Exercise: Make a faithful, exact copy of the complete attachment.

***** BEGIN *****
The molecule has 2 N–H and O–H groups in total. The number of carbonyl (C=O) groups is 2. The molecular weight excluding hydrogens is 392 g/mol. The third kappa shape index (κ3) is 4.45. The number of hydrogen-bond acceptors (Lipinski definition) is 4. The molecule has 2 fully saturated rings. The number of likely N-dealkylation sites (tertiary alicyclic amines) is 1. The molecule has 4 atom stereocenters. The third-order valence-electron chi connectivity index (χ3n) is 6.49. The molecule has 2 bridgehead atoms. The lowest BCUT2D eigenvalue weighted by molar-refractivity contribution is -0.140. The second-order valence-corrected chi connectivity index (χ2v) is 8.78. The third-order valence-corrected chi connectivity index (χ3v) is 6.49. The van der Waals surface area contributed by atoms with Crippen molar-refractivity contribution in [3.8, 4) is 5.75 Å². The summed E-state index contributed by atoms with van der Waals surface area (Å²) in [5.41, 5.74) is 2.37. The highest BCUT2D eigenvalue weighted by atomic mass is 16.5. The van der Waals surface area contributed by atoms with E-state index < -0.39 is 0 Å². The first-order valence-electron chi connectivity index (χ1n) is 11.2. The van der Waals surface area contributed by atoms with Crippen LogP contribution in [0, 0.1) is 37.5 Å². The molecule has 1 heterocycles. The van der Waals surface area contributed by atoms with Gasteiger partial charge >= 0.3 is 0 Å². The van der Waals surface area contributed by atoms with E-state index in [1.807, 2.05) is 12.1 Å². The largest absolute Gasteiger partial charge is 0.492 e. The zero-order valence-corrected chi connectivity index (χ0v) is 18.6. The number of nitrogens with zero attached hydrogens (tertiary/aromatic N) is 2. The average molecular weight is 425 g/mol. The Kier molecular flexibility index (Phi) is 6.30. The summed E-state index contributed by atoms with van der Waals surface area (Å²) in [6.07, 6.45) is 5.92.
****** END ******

The molecule has 2 N–H and O–H groups in total. The number of carbonyl (C=O) groups is 2. The molecular weight excluding hydrogens is 392 g/mol. The third kappa shape index (κ3) is 4.45. The number of hydrogen-bond acceptors (Lipinski definition) is 4. The molecule has 2 fully saturated rings. The number of likely N-dealkylation sites (tertiary alicyclic amines) is 1. The molecule has 4 atom stereocenters. The third-order valence-electron chi connectivity index (χ3n) is 6.49. The molecule has 2 bridgehead atoms. The lowest BCUT2D eigenvalue weighted by molar-refractivity contribution is -0.140. The second-order valence-corrected chi connectivity index (χ2v) is 8.78. The third-order valence-corrected chi connectivity index (χ3v) is 6.49. The van der Waals surface area contributed by atoms with Crippen molar-refractivity contribution in [3.8, 4) is 5.75 Å². The summed E-state index contributed by atoms with van der Waals surface area (Å²) in [5.41, 5.74) is 2.37. The highest BCUT2D eigenvalue weighted by atomic mass is 16.5. The van der Waals surface area contributed by atoms with E-state index < -0.39 is 0 Å². The first-order valence-electron chi connectivity index (χ1n) is 11.2. The van der Waals surface area contributed by atoms with Crippen LogP contribution in [0, 0.1) is 37.5 Å². The molecule has 1 heterocycles. The van der Waals surface area contributed by atoms with Gasteiger partial charge >= 0.3 is 0 Å². The van der Waals surface area contributed by atoms with E-state index in [1.807, 2.05) is 12.1 Å². The largest absolute Gasteiger partial charge is 0.492 e. The zero-order valence-corrected chi connectivity index (χ0v) is 18.6. The number of nitrogens with zero attached hydrogens (tertiary/aromatic N) is 2. The average molecular weight is 425 g/mol. The Kier molecular flexibility index (Phi) is 6.30. The summed E-state index contributed by atoms with van der Waals surface area (Å²) in [6.07, 6.45) is 5.92.